US, Egypt cooperation cannot continue while civilians killed: Obama
U.S. President Barack Obama makes a statement to the media regarding events in Egypt, from his rental vacation home on the island of Martha's Vineyard, Aug. 15. AP photoU.S. President Barack Obama condemned Aug. 15 the bloody crackdown on the supporters of the toppled President Mohamed Morsi in Egypt, warning the interim rulers that the alliance between both countries would result damaged as civilians are continuing being targeted by the security forces.
“Our traditional cooperation with Egypt cannot continue when civilians are being killed in the streets and rights are being rolled back,” President Obama said during a press conference in Martha’s Vineyard where he is on vacation, while he announced that the United States had informed Egyptian authorities it had canceled a joint military drill named "Bright Star" that had been scheduled for next month.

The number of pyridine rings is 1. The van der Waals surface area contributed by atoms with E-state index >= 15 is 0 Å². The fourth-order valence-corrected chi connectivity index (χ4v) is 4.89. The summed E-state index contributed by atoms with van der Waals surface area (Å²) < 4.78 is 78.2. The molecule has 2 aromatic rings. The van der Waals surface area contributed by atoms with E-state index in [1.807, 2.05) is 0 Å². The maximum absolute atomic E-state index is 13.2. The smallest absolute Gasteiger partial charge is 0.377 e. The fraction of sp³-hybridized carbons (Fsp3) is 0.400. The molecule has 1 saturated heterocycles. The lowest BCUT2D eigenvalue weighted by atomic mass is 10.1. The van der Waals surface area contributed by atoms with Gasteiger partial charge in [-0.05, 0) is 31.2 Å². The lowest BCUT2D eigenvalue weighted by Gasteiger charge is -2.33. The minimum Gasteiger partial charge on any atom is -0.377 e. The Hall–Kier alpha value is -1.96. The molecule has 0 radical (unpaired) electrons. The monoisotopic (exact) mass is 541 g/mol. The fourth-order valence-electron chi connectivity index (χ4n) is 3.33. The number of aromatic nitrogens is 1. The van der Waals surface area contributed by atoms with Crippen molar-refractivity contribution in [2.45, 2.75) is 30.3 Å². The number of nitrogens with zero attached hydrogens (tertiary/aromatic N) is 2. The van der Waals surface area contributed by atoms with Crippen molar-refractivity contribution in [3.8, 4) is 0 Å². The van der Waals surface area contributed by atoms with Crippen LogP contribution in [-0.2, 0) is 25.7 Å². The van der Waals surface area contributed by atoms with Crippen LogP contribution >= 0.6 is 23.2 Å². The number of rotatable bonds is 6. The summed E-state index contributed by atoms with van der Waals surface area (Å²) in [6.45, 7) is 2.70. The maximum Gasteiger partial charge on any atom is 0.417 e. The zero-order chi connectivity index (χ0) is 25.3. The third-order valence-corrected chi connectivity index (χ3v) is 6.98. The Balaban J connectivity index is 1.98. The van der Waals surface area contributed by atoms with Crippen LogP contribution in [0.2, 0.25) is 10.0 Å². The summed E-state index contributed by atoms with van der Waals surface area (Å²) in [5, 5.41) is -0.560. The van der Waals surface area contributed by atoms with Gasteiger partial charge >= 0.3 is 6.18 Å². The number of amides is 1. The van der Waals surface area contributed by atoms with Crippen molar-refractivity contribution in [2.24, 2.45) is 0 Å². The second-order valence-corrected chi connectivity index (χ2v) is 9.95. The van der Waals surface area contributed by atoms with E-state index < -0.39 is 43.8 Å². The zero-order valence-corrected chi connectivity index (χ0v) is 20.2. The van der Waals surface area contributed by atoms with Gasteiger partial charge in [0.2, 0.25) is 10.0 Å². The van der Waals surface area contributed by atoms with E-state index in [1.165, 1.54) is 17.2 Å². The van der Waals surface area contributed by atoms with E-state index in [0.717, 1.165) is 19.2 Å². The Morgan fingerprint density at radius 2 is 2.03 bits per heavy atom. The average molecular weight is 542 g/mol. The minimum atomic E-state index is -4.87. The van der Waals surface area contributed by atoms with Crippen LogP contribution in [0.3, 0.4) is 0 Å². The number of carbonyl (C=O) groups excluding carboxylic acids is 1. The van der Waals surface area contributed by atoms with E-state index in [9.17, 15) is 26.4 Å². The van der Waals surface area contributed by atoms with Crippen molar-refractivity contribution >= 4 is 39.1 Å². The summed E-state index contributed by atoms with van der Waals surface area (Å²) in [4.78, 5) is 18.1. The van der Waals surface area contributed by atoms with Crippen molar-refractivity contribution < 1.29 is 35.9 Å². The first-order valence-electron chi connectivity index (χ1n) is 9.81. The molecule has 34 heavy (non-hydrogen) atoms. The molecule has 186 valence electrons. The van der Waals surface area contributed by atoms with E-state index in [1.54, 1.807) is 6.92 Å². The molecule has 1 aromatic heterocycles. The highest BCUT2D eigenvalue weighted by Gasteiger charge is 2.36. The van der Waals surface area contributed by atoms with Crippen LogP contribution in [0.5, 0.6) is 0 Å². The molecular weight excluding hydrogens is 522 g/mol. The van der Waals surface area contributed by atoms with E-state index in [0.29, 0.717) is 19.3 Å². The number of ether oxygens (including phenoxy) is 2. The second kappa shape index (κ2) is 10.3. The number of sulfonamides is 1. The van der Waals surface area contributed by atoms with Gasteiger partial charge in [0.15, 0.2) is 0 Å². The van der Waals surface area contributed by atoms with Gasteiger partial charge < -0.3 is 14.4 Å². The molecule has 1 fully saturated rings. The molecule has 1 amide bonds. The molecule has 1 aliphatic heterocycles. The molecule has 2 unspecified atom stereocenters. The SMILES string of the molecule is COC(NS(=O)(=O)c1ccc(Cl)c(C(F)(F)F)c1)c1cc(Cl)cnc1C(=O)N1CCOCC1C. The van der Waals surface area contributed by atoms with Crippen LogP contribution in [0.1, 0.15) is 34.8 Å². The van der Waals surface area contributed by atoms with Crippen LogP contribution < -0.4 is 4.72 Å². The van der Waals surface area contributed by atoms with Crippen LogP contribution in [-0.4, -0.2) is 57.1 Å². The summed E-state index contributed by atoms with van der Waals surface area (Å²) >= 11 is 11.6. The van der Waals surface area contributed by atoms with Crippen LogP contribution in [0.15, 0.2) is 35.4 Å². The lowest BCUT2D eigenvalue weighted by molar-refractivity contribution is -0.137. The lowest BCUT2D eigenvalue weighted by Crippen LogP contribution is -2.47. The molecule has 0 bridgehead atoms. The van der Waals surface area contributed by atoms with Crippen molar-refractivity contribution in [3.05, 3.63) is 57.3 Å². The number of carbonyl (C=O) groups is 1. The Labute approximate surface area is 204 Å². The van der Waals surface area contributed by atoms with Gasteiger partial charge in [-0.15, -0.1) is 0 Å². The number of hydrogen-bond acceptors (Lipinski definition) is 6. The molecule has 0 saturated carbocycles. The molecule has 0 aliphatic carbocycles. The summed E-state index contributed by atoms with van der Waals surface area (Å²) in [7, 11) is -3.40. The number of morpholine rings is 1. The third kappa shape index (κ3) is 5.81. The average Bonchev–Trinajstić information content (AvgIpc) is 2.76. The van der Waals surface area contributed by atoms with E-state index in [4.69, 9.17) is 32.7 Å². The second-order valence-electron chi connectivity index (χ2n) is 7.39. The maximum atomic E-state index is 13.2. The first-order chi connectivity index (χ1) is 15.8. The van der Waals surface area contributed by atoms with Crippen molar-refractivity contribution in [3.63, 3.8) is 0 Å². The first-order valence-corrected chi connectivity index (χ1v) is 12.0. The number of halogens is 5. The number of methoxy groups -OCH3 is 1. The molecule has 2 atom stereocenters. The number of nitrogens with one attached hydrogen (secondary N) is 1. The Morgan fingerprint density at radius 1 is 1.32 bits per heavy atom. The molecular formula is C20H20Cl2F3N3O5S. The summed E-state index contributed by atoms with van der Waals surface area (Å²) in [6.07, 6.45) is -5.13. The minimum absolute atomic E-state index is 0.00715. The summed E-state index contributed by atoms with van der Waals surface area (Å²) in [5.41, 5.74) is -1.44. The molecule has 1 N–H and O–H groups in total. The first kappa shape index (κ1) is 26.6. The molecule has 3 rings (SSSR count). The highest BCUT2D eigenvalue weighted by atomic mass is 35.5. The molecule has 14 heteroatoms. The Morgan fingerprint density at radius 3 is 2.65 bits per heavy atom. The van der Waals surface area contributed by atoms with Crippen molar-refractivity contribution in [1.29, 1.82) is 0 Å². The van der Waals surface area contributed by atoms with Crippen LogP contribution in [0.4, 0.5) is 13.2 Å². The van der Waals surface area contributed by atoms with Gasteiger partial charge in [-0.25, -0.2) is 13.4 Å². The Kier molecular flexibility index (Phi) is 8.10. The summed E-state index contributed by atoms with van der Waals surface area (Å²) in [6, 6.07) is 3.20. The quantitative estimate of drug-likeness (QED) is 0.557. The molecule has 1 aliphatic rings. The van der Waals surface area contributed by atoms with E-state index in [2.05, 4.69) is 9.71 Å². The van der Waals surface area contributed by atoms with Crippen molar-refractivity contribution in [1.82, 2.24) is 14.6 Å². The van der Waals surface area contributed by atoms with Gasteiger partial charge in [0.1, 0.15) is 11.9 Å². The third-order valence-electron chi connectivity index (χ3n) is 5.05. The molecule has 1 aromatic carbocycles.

The drill, dating back to 1981, is seen as a cornerstone of U.S.-Egyptian military relations and began after the Camp David Peace Accords between Egypt and Israel.
Obama also described the crackdown as a “serious blow” to reconciliation between parties, adding that the people of Egypt deserve better than the rampant violence in the country.
"The Egyptian people deserve better than what we've seen over the last several days. And to the Egyptian people, let me say: the cycle of violence and escalation needs to stop."
Obama said that the state of emergency declared by the interim government on Aug. 14 should be lifted, but also stressed that the U.S. does not take sides with any party or political figure in Egypt.